Is The Hallmark Channel Making Good on Their Promise to the LGBTQ Community?

Shannon Ashley

Barely a year ago, I wrote about Hallmark’s disastrous decision to pull a Zola commercial which happened to feature two women getting married. They swiftly pulled the ad in response to Conservative outcry against the so-called “gay agenda,” and then promptly apologized for that choice in response to the resulting backlash.

Last December, Hallmark learned a difficult lesson — nobody can play both sides forever. As long as Hallmark considers their brand a family-friendly space, they’ve got to decide if they’re for all families or only some of them.

And last year, Hallmark declared that they would choose inclusion, despite the protest of many Conservative voices. I should note, though, that there have been queer characters in Hallmark movies before. But their stories have definitely been sidelined and subdued.

Over the summer, Hallmark made a baby step into greater diversity by including its first gay wedding ceremony in one of their films. Of course, Wedding Every Weekend was still a decidedly heterosexual story. It focused on two people — a man and a woman — who fall in love as they attend four weddings in one month.

That said, the inclusion of a wedding ceremony between two women was a meaningful moment for many people, and it managed to spark the predictable outrage from those who don’t want to see queer romances on TV at all. screenshot
Tweet text:
@hallmarkchannel: Get ready to watch an ALL NEW original #SummerNights premiere! See if sparks fly when Brooke @kimberleysustad meets Nate @ThePaulCampbell and they realize they’re attending the same weddings all month long. Tweet with us while you watch #WeddingEveryWeekend Saturday at 9pm/8c!
Blessed: Nope. Hallmark was the only network families could watch without politics & social justice being pushed down our throat. Disappointed they caved to a few people. Millions of people viewers will not watch anymore.
@hallmarkchannel: We are proud of our movie, Wedding Every Weekend. Our priority at Hallmark Channel is to develop a broad mix of content, characters and stories in order to create a Hallmark experience where everyone feels welcome.

Well, now, just three months later, Hallmark’s Conservative critics have something else to complain about. This year’s countdown to Christmas lineup features a gay couple that’s much more front-and-center.

The Christmas House stars Hollywood veterans Treat Williams and Sharon Lawrence, with Robert Buckley from iZombie and One Tree Hill, Ana Ayora from Captain Marvel, Jonathan Bennett from Mean Girls, and Brad Harder from Aurora Teagarden Mysteries.

Its ensemble cast tells the story of three different couples at Christmas. One couple happens to be two men who are trying to become parents. It’s understandable that some people will still feel frustrated that the movie isn’t solely focused on the gay couple. I get that. On the other hand, others will appreciate the benefits of including a queer romance among two others. There’s a normalizing effect which means they’re just another couple at Christmas.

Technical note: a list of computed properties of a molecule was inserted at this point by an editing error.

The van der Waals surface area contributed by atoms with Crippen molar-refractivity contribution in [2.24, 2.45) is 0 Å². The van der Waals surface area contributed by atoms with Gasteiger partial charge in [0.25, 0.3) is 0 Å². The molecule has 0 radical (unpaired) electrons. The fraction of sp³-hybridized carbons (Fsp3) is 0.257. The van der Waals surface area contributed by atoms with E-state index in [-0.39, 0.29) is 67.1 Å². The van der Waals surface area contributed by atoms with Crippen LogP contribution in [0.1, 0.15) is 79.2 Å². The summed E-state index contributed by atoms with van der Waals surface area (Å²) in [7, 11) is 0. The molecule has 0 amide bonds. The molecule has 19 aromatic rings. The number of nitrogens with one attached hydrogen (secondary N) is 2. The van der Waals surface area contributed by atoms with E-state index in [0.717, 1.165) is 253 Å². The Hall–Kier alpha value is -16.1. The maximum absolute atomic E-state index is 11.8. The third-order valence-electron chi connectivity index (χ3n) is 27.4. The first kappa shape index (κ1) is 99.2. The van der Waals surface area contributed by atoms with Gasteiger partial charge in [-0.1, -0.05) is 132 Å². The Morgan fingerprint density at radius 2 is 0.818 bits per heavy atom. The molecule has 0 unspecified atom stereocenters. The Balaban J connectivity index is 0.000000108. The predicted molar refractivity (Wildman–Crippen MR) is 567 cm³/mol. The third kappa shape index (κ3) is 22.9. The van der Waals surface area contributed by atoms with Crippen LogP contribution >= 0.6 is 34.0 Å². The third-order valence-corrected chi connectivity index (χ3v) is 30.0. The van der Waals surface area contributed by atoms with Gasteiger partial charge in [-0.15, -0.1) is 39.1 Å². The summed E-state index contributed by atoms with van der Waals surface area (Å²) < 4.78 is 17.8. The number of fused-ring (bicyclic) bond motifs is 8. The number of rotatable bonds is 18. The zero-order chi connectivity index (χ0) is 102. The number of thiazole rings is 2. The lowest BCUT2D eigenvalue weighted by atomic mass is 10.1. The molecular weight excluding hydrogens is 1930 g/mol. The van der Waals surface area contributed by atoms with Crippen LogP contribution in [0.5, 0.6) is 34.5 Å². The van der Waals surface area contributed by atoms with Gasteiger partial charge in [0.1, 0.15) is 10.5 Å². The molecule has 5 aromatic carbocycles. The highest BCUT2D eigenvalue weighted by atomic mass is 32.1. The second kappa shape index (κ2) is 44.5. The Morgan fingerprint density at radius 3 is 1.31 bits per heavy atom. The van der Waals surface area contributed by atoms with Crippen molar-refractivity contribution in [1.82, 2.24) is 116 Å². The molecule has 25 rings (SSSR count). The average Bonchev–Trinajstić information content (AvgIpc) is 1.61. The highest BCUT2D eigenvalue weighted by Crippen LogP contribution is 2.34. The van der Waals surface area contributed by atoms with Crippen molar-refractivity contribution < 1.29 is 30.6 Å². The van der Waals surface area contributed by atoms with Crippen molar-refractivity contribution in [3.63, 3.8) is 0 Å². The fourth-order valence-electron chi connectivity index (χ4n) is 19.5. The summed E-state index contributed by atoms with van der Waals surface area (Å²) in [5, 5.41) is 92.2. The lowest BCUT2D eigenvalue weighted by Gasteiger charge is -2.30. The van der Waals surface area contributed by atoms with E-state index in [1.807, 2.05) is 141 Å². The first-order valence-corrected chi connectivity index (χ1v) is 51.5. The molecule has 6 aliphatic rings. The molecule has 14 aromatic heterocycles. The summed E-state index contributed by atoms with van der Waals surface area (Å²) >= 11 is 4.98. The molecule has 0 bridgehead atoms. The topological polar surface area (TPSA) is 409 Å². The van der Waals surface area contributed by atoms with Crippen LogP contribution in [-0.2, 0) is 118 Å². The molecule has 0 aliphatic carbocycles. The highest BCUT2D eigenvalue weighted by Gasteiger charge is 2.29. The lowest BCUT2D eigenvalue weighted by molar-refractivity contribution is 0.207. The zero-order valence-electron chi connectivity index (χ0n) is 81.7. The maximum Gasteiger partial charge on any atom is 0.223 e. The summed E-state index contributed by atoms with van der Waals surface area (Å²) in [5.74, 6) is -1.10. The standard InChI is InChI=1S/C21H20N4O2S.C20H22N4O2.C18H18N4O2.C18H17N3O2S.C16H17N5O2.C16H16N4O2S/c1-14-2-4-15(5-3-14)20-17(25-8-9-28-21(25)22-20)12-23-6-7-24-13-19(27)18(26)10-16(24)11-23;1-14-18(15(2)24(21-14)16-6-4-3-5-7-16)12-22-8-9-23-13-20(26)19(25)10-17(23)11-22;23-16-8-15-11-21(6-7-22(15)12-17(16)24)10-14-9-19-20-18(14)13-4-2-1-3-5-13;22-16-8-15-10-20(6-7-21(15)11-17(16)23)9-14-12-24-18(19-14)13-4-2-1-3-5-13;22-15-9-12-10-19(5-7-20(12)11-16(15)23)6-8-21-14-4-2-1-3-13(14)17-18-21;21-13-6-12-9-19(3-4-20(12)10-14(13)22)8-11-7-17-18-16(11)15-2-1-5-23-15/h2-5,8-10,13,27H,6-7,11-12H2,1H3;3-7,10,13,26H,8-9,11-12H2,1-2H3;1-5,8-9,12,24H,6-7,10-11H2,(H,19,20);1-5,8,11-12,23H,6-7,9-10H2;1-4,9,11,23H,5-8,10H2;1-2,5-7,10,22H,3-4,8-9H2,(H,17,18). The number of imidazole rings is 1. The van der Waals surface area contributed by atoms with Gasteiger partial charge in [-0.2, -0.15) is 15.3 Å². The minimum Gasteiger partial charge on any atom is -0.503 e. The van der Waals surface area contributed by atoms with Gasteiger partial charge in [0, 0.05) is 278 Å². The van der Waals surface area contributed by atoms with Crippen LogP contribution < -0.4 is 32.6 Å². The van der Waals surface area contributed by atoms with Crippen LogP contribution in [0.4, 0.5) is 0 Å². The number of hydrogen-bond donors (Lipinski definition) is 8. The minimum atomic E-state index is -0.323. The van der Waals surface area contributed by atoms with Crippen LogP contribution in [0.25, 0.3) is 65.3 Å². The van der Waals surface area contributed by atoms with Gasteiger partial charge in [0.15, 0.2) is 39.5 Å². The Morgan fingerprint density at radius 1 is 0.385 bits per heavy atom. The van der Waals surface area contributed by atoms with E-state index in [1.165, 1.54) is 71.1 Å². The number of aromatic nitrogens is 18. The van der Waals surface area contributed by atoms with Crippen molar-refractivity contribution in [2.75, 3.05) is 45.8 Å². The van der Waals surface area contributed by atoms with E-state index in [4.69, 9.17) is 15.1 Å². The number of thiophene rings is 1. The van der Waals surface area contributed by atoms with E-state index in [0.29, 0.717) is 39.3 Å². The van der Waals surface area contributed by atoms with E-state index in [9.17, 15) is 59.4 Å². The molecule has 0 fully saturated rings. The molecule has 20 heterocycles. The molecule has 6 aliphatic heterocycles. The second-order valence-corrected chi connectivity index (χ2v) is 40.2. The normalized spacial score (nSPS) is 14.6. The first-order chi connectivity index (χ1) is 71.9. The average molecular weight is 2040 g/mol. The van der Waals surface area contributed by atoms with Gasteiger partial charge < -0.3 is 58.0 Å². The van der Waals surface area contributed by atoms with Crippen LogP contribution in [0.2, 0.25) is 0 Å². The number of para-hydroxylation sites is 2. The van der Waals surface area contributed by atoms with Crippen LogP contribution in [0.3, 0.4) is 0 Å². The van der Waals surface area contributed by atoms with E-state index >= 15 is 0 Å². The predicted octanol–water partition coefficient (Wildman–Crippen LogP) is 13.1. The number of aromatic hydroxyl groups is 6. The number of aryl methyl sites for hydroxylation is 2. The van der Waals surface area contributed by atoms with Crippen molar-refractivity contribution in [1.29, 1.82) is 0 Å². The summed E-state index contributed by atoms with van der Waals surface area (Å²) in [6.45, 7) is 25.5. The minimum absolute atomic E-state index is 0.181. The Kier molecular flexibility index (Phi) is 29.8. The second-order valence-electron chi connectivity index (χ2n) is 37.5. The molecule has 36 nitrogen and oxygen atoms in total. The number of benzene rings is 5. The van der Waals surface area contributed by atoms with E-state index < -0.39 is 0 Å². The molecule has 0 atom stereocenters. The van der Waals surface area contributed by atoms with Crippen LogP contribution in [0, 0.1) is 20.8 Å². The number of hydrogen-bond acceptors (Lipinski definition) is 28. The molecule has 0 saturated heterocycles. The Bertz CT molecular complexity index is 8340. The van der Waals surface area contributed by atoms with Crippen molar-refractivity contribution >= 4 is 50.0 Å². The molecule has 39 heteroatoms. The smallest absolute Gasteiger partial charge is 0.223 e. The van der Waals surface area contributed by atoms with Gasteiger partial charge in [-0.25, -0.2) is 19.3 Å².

According to Buckley, who co-wrote and pitched the film to Hallmark, this was all by design:

“This feels like something that should have happened 20 years ago. I’m glad it’s finally happening. When I pitched the movie, I think it was the second thing I said because I wanted to be very upfront about it. It was really important to me that we show a gay couple in the exact same way we’d portray a straight couple. To me it was overdue.
“Pitching it, I pretty much led with that. I was thinking if they’re not on board, it’s cool, we’ll know right away, and also what a great reason to get shot down. But the opposite happened. Kate Redinger, an executive on Love in Store, had heard about this family tradition I had (of completely transforming our house for Christmas) and reached out to ask if I’d be interested in going to lunch and talking about it. I did, and she saw a movie there. So, a big tip of the hat to Kate as she was instrumental in this thing getting off the ground.
“I said, ‘I want my brother to be gay, married, and to show him and his husband doing all the things we’d show straight couples doing.’ They were like, ‘Great, let’s go further with that!’ I said, ‘How about they be in the process of adopting a baby?’ They replied, ‘Great!’ Throughout the development process, it was, ‘Give us more’. So, it was perfect timing. Hallmark was ready to change it up, and I was happy to get the opportunity to be the one to do it.
“It’s not by accident that the gay couple has all their ducks in a row. We didn’t want to shine a spotlight on them and make it be like a big thing. Just show them as a couple. It’s interesting as my character Mike is coming apart at the seams and his parents are having troubles, while his brother has it together.”